These "surprise" balance billing situations are particularly infuriating for patients, who often believe that as long as they've selected an in-network medical facility, all of their care will be covered under the in-network terms of their health plan. To address this situation, several states have enacted consumer protection rules that limit surprise balance billing (it's important to note that state rules generally only apply to state-regulated health plans. Self-insured plans, which are what most large employers use, are regulated by federal law, under ERISA):

    • Arizona enacted Senate Bill 1441 in 2017. It will take effect in 2019, and will allow patients who receive a surprise balance bill (from an out-of-network provider who performed services at an in-network facility) of $1,000 or more to seek arbitration. The arbitration process will ultimately resolve the issue between the medical provider and the insurance company, thus absolving the patient of responsibility for the balance bill.  
    • New York has protected patients from surprise balance billing since 2015.
    • California enacted AB72 in 2016; it applies to plans issued or renewed on or after July 1, 2017, and prevents patients from having to pay out-of-network charges for care received at in-network facilities.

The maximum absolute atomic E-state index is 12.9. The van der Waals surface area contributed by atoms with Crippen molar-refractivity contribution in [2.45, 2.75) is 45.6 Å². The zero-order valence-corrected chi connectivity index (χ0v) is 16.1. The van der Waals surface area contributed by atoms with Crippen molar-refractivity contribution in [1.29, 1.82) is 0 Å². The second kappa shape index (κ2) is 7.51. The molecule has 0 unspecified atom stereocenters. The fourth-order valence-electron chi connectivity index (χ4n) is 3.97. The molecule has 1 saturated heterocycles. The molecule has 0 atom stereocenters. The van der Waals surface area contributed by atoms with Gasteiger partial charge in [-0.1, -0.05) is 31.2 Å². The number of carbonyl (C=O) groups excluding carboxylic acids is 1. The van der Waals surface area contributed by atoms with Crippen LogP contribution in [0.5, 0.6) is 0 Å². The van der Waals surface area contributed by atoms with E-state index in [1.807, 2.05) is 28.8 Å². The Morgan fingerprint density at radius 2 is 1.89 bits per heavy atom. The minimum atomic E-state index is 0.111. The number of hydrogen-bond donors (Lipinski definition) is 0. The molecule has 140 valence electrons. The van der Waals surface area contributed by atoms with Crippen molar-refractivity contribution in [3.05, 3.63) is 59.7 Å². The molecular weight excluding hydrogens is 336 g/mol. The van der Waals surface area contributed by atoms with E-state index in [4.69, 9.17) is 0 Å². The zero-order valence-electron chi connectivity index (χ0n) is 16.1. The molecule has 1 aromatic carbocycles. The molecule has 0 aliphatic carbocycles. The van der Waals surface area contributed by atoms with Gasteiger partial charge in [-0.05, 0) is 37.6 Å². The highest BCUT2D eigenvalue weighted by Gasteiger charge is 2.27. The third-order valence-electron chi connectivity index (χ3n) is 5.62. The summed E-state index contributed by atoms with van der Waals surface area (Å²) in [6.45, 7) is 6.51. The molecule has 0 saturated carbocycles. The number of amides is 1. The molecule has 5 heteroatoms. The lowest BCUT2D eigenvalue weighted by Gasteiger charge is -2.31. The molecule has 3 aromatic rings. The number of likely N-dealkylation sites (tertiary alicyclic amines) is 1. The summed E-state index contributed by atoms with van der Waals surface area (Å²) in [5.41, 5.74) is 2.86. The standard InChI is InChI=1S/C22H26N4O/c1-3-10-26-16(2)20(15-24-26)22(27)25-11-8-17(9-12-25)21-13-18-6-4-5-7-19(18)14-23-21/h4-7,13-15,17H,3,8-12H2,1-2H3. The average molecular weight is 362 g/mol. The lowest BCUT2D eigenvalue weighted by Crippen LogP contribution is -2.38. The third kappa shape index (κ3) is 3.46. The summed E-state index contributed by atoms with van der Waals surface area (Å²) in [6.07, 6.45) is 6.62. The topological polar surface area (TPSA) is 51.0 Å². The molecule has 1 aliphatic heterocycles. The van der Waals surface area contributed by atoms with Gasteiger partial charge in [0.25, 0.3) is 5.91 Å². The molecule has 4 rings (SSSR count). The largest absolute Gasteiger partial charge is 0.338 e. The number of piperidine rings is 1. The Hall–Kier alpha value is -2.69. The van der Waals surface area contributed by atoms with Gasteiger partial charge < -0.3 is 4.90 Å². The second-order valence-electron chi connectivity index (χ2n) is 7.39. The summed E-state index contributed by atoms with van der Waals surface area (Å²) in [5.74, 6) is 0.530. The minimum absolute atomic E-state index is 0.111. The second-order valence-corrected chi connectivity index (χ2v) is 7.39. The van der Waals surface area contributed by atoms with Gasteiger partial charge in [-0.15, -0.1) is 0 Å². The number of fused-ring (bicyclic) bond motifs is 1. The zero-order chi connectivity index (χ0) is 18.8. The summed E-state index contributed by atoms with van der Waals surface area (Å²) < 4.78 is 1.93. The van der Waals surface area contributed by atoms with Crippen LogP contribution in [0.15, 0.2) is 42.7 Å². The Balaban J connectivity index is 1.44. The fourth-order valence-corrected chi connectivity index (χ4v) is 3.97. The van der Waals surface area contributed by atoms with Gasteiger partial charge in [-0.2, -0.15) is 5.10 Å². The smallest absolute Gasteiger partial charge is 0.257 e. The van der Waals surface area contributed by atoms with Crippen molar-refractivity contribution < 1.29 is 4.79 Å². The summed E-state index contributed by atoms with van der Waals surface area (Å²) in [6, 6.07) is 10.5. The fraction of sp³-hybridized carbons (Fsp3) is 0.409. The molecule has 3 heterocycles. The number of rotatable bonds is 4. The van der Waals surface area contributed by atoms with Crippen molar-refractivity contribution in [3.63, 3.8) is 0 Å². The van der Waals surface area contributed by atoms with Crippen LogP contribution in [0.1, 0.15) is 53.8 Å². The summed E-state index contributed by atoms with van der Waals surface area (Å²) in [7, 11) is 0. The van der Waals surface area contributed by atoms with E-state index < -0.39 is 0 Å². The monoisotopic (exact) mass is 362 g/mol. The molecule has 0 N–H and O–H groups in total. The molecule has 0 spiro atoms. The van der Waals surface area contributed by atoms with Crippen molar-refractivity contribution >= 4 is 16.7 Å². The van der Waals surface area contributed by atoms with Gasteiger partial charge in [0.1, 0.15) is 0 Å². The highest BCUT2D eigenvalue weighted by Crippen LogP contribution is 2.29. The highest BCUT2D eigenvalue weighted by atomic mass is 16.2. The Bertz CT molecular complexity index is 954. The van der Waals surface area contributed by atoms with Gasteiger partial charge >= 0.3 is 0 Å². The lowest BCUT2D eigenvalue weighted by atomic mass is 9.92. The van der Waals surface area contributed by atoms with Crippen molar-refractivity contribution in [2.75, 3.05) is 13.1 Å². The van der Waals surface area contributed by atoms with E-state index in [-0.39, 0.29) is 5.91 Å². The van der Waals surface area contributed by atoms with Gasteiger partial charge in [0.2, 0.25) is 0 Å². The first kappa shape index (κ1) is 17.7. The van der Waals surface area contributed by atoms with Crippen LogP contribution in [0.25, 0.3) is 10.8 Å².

• Florida enacted HB221 in 2016. The legislation protects patients from surprise balance billing in emergency situations and in situations where the patient seeks care at an in-network facility and is then treated—without another option—by an out-of-network provider within the facility.
    • Maryland, Illinois, and Connecticut also have regulations protecting consumers from surprise balance billing. Numerous other states have partial protections in place.

    Balance billing doesn’t usually happen with in-network providers or providers that accept Medicare assignment because, if they balance bill you, they’re violating the terms of their contract with your insurer or Medicare. They could lose the contract, face fines, suffer severe penalties, and even face criminal charges in some cases.

    An exception to this occurs when you’re using an in-network provider, but you’re getting a service that isn’t covered by your health insurance. Since an insurer doesn’t negotiate rates for services it doesn’t cover, you’re not protected by that insurer-negotiated discount. The provider can charge whatever he or she wishes, and you’re responsible for the entire bill.

    If You’re Being Balance Billed

    If you’ve received a balance bill or are considering getting health care services that will result in a balance bill, you have some options as to how to handle the situation. Learn what your options are and what strategies you can use to handle balance billing in “Balance Billing—How To Handle It, What to Do.”

    Sources:

    Commonwealth Fund. Balance Billing by Health Care Providers: Assessing Consumer Protections Across States

    United States Department of Labor. Employee Retirement Income Security Act.